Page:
Home South Carolina Myrtle Beach extends COVID-19 mask mandate through April, but only in certain...

Myrtle Beach extends COVID-19 mask mandate through April, but only in certain buildings | Myrtle Beach Health


MYRTLE BEACH — Myrtle Beach’s mask mandate will extend through April 30, but no longer requires masks to be worn anywhere other than government and city buildings, according to an executive order signed by City Manager Fox Simons.

The previous mandate, which expires on March 31, requires customers to wear a mask in enclosed areas of retail stores, grocery stores, pharmacies, personal care business, professional services, gyms and fitness centers. 

The new executive order takes effect on April 1. 

Though the city is no longer requiring masks in certain locations, it still strongly recommend the use of face coverings. 

“The city of Myrtle Beach is gravely aware that, here in Horry County, more than 500 people have died in the past year from COVID-19,” the order stated. “Individual responsibility — to wear a face covering, to practice good sanitation, to limit contact and to observe health recommendations — is the key to reducing the spread of COVID-19 and to saving lives.”

Sign up for weekly roundups of our top stories, news and culture from the Myrtle Beach area. This newsletter is hand-curated by a member of our Myrtle Beach news staff.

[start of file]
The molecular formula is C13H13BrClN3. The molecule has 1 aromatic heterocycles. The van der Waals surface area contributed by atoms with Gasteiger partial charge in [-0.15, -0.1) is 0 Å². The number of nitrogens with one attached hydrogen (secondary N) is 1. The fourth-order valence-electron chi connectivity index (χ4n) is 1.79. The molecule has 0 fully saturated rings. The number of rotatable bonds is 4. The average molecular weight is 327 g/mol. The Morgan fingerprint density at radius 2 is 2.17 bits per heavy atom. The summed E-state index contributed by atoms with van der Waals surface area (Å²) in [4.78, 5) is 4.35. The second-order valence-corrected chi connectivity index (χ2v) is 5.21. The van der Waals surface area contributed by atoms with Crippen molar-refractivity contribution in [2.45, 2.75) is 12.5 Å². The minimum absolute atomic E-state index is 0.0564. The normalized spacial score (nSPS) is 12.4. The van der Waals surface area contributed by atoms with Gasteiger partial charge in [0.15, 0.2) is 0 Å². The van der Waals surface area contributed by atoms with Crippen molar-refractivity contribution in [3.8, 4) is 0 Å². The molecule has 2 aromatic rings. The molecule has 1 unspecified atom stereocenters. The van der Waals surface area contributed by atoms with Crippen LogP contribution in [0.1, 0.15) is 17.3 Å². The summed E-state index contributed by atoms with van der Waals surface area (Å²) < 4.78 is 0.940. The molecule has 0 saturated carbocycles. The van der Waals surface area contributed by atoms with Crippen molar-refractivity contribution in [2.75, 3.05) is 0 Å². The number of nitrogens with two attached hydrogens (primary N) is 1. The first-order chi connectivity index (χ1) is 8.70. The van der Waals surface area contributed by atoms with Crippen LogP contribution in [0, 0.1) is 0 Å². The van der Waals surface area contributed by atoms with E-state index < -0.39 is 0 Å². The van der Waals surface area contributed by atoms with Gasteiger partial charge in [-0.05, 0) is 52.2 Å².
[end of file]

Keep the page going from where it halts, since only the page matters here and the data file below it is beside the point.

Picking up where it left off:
According to the city of Myrtle Beach’s website, failure to wear a mask when it’s required is considered a civil infraction and is punishable of an up to $100 fine. 

Mark Kruea, Myrtle Beach spokesperson, was not able to immediately confirm the exact number of residents who have received a fine but said a handful have. 

Exceptions to the mandate are as follows: 

A person who is alone, with family or able to maintain a 6-foot distance from others.

Children under the age of two, or parents who are not able to safely put a mask on their children.   

A person who is trying to communicate with someone who is hearing impaired. 

A person with a physical, mental or behavioral health condition that prevents them from wearing a mask.

A person whose religious belief prevents them from wearing a mask.

A person who is eating, drinking or doing a service which requires their face to be seen. 

A person is engaged in a physical activity. 

A person who is voting or assisting with the administration of an election.

A person who must remove covering due to identification, surveillance or security measures. 

A person who is incarcerated in a correctional institution, short term detention facility as they have their own rules and regulations. 

Police and other first responders when it is not practical. 

A person who wearing a face mask would create a risk to their job. 

Reach Alex Brizee at 843-637-9881. Follow her on Twitter @alexbrizee. 

Source link

Previous articleOhio – Ohio to buy 2 million at-home rapid COVID-19 tests
Next articleVGK & HSK Announce Naming Rights Partnership With Dollar Loan Center